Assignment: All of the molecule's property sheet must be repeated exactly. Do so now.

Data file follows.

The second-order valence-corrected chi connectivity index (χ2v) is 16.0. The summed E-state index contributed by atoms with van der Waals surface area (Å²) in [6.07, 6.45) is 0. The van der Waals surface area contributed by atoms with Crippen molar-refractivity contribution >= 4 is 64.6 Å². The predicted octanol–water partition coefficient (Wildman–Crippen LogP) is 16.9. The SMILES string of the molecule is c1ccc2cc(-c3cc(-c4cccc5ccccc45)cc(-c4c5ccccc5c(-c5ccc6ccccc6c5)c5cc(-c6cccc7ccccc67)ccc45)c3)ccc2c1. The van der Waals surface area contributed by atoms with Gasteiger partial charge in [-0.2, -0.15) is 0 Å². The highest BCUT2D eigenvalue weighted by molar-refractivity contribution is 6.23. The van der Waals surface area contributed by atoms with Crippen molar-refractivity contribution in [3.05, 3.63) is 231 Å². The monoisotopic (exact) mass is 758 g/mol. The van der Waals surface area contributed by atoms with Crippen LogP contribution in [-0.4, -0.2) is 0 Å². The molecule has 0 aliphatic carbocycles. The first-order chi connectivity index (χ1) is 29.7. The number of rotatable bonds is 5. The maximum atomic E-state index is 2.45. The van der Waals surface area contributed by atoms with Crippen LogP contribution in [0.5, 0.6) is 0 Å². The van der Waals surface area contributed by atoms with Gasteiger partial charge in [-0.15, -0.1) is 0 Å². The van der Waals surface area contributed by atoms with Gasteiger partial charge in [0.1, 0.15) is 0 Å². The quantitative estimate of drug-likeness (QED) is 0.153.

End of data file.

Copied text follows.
The second-order valence-corrected chi connectivity index (χ2v) is 16.0. The summed E-state index contributed by atoms with van der Waals surface area (Å²) in [6.07, 6.45) is 0. The van der Waals surface area contributed by atoms with Crippen molar-refractivity contribution >= 4 is 64.6 Å². The predicted octanol–water partition coefficient (Wildman–Crippen LogP) is 16.9. The SMILES string of the molecule is c1ccc2cc(-c3cc(-c4cccc5ccccc45)cc(-c4c5ccccc5c(-c5ccc6ccccc6c5)c5cc(-c6cccc7ccccc67)ccc45)c3)ccc2c1. The van der Waals surface area contributed by atoms with Gasteiger partial charge in [-0.2, -0.15) is 0 Å². The highest BCUT2D eigenvalue weighted by molar-refractivity contribution is 6.23. The van der Waals surface area contributed by atoms with Crippen molar-refractivity contribution in [3.05, 3.63) is 231 Å². The monoisotopic (exact) mass is 758 g/mol. The van der Waals surface area contributed by atoms with Crippen LogP contribution in [-0.4, -0.2) is 0 Å². The molecule has 0 aliphatic carbocycles. The first-order chi connectivity index (χ1) is 29.7. The number of rotatable bonds is 5. The maximum atomic E-state index is 2.45. The van der Waals surface area contributed by atoms with Crippen LogP contribution in [0.5, 0.6) is 0 Å². The van der Waals surface area contributed by atoms with Gasteiger partial charge in [-0.15, -0.1) is 0 Å². The van der Waals surface area contributed by atoms with Gasteiger partial charge in [0.1, 0.15) is 0 Å². The quantitative estimate of drug-likeness (QED) is 0.153.